In late November, days after a fire raged through an apartment building in a Beijing suburb, killing 19, officials began to uproot migrant communities on the city’s periphery. Residents were wrestled out of their rented homes, and bulldozers flattened entire neighborhoods. Tens of thousands were made homeless overnight.
While city officials justified the campaign as an effort to forestall future accidents, it was, in fact, the latest and most aggressive move in a series of heavy-handed urban policies that attempt to redeem the dire consequences of Beijing’s haphazard urbanization.
Before the evictions some eight million migrants lived in metropolitan Beijing. In the last few decades, they have flocked to the city from the countryside for the low-level jobs that have fueled the country’s spectacular economic boom. But their integration into urban life has been woefully constrained.
Lacking a Beijing “hukou” — the permit that ties access to most social services to one’s officially designated home province — these migrants inhabit an alternate urban reality.
It may take months to receive welfare payments, and state pensions may be canceled, because the migrants have not been living and working in the city of their hukou. Most devastating of all, with their children unqualified for proper local public schools, migrant parents are forced to choose between sending them home to the countryside for education, where they may be raised by grandparents or no one at all, and enrolling them in substandard Beijing schools created to serve migrants.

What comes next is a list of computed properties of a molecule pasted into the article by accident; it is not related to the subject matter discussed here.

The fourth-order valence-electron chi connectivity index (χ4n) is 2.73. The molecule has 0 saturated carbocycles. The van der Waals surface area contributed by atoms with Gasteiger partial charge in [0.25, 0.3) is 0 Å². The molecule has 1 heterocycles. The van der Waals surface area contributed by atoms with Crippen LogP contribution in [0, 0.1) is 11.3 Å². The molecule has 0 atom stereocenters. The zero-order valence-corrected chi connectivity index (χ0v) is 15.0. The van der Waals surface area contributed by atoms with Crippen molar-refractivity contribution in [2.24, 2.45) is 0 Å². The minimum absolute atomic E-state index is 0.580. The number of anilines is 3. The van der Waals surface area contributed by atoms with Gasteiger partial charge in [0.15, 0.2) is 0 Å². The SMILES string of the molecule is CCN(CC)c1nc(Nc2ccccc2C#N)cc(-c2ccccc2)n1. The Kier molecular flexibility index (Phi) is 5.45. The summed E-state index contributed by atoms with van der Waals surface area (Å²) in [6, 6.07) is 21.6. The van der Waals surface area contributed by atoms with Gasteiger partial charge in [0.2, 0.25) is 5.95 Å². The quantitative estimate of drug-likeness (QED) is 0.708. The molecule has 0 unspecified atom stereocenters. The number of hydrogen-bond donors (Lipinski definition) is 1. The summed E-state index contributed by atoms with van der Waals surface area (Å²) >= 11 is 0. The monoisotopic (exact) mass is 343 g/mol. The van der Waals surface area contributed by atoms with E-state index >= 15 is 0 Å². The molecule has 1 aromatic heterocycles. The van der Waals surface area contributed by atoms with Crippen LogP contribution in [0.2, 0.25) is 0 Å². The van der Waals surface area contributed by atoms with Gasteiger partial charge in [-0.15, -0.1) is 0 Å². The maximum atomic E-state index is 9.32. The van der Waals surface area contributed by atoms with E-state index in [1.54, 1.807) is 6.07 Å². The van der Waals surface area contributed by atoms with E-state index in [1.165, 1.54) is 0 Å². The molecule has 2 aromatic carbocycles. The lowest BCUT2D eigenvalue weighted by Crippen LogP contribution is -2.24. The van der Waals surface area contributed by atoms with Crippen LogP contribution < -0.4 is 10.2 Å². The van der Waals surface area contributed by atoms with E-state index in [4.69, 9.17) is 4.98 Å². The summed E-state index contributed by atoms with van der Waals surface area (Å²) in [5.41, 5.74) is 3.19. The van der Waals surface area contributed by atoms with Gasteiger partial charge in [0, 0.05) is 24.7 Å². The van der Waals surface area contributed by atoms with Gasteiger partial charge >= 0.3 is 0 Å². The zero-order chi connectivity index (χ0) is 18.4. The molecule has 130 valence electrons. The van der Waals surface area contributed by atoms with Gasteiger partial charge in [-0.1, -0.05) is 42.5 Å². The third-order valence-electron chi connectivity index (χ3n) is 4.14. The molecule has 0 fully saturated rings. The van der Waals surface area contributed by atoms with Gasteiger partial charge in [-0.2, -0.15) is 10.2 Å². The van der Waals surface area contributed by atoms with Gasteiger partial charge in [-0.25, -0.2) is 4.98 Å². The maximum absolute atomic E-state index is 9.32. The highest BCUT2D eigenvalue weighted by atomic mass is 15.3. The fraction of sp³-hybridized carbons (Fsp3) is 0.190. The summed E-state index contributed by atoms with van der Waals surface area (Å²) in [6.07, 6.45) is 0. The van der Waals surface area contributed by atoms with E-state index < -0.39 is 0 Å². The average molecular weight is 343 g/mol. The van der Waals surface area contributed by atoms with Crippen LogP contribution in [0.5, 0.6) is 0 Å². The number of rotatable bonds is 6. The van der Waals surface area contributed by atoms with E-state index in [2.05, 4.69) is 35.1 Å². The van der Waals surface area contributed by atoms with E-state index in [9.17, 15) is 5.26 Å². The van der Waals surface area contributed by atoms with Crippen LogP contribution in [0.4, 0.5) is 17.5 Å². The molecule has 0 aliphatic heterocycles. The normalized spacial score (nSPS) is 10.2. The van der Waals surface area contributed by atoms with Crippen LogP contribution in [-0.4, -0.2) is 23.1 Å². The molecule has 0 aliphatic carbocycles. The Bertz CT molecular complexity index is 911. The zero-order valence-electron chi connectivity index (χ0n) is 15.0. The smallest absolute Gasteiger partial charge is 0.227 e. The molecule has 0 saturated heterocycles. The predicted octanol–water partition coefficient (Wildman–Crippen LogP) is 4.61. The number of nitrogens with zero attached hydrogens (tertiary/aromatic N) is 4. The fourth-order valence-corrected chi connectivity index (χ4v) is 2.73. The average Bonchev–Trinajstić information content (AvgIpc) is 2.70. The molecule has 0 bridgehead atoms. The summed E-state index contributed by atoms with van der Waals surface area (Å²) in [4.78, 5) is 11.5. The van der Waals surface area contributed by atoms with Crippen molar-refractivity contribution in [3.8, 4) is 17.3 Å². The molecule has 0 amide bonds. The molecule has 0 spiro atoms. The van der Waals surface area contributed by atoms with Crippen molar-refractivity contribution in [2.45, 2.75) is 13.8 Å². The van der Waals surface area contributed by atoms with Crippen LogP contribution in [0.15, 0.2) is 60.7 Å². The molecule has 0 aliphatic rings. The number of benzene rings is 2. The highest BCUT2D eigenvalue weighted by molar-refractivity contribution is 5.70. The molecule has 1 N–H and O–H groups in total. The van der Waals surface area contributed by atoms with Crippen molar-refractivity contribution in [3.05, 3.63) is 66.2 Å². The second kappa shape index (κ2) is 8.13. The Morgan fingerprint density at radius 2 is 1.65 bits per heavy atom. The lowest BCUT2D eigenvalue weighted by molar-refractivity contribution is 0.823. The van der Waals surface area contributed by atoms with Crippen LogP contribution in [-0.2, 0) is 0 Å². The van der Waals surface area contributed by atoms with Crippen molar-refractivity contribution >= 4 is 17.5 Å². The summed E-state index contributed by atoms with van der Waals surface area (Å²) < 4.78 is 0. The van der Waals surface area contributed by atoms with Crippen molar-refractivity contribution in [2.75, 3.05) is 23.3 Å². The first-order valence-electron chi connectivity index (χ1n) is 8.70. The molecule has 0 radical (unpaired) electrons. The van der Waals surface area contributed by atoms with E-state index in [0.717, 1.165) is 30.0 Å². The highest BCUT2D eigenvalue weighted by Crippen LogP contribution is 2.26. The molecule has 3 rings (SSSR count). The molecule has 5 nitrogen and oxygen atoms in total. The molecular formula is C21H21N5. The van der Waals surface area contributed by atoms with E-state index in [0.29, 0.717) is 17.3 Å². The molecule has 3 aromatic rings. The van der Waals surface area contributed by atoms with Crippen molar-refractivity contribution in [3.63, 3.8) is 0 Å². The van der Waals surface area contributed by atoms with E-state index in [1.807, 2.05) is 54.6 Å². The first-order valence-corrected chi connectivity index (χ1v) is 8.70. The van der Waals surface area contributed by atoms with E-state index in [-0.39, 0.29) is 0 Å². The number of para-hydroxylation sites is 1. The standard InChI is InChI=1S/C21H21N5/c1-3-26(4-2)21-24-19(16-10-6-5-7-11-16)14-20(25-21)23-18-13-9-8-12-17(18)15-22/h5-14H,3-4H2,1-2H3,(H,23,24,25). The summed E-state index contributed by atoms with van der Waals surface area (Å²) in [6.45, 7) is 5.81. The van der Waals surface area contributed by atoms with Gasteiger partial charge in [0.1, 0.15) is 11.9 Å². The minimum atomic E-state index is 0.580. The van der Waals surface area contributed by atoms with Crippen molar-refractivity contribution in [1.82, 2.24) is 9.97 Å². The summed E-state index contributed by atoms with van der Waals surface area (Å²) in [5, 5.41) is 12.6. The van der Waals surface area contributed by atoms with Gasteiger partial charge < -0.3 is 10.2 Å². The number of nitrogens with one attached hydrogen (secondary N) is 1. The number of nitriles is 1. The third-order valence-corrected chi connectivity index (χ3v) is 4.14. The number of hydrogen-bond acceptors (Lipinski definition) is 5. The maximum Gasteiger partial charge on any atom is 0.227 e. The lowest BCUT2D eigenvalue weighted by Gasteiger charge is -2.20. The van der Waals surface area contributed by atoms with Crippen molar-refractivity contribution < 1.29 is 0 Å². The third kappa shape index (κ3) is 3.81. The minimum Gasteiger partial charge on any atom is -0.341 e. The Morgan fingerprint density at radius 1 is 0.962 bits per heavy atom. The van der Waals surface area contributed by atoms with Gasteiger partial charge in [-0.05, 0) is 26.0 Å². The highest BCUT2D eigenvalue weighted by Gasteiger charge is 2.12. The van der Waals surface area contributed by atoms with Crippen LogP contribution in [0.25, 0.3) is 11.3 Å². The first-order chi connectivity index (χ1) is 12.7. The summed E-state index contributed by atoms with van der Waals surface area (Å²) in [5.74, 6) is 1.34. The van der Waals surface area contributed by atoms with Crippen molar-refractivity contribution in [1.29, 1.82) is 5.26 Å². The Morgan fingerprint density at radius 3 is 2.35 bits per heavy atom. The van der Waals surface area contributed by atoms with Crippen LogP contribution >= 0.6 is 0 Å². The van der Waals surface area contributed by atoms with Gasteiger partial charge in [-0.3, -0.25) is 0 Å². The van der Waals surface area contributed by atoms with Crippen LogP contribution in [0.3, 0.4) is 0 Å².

And while the plight of migrants is of concern to many Chinese, migrants’ housing troubles have often been neglected, overshadowed by middle-class angst over unaffordable real estate. The fire in November changed that.
Those who died were trapped in a dilapidated building on the urban fringe — what was likely their only option for housing. Affordable public housing for out-of-towners is virtually nonexistent. Landlords of migrant rental properties rarely bother to follow the fire code or invest in the buildings’ upkeep, since most of those dwellings are deemed illegal and are under constant threat of demolition.
The migrants’ struggles also reflect China’s urban-planning crisis: The country’s cities have grown too big, too quickly. Their metamorphosis from drab factory towns into dizzying metropolises in just a few decades has been propelled by a crude mixture of political and economic objectives, resulting in a wrecked environment, gaping inequality and broken family ties.
Beijing, the second-most populous Chinese city, is a case in point. The experiment, beginning in the early years of Communist control, of overlaying an imperial capital with a Soviet-style industrial city failed miserably, leading to circuitous commutes and atrocious air pollution, not to mention the destruction of vast swaths of historical neighborhoods.
Before officials reckoned with those repercussions, market forces took hold: Migrants arrived seeking jobs and roofs over their heads, driving the city’s population from 11 million in early 1990s to twice that size today.
The push to build subways and public parks in the last decade or so have been impressive in their efficiency, owing in no small part to migrants’ industriousness, but the local governments have not done enough to remedy the strains on urban life, especially environmental problems.